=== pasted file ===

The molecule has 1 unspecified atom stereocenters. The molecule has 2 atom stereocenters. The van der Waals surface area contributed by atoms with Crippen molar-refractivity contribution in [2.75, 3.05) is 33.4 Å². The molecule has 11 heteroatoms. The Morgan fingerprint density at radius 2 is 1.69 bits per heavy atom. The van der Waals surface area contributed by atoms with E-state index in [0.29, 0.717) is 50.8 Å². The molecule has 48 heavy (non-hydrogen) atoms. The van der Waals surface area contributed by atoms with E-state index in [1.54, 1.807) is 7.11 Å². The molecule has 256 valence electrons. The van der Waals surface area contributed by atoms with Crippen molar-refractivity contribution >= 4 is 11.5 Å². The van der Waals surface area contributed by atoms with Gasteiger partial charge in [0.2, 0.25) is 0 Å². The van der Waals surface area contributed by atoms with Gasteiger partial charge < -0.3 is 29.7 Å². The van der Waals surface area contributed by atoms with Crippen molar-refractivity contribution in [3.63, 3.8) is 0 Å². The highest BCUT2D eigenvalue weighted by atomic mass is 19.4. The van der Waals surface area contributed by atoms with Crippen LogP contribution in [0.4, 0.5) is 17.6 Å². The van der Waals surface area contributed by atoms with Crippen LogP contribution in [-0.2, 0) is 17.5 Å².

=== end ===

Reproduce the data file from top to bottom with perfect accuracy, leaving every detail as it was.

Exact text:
The molecule has 1 unspecified atom stereocenters. The molecule has 2 atom stereocenters. The van der Waals surface area contributed by atoms with Crippen molar-refractivity contribution in [2.75, 3.05) is 33.4 Å². The molecule has 11 heteroatoms. The Morgan fingerprint density at radius 2 is 1.69 bits per heavy atom. The van der Waals surface area contributed by atoms with E-state index in [0.29, 0.717) is 50.8 Å². The molecule has 48 heavy (non-hydrogen) atoms. The van der Waals surface area contributed by atoms with E-state index in [1.54, 1.807) is 7.11 Å². The molecule has 256 valence electrons. The van der Waals surface area contributed by atoms with Crippen molar-refractivity contribution >= 4 is 11.5 Å². The van der Waals surface area contributed by atoms with Gasteiger partial charge in [0.2, 0.25) is 0 Å². The van der Waals surface area contributed by atoms with Gasteiger partial charge < -0.3 is 29.7 Å². The van der Waals surface area contributed by atoms with Crippen molar-refractivity contribution in [3.63, 3.8) is 0 Å². The highest BCUT2D eigenvalue weighted by atomic mass is 19.4. The van der Waals surface area contributed by atoms with Crippen LogP contribution in [0.4, 0.5) is 17.6 Å². The van der Waals surface area contributed by atoms with Crippen LogP contribution in [-0.2, 0) is 17.5 Å².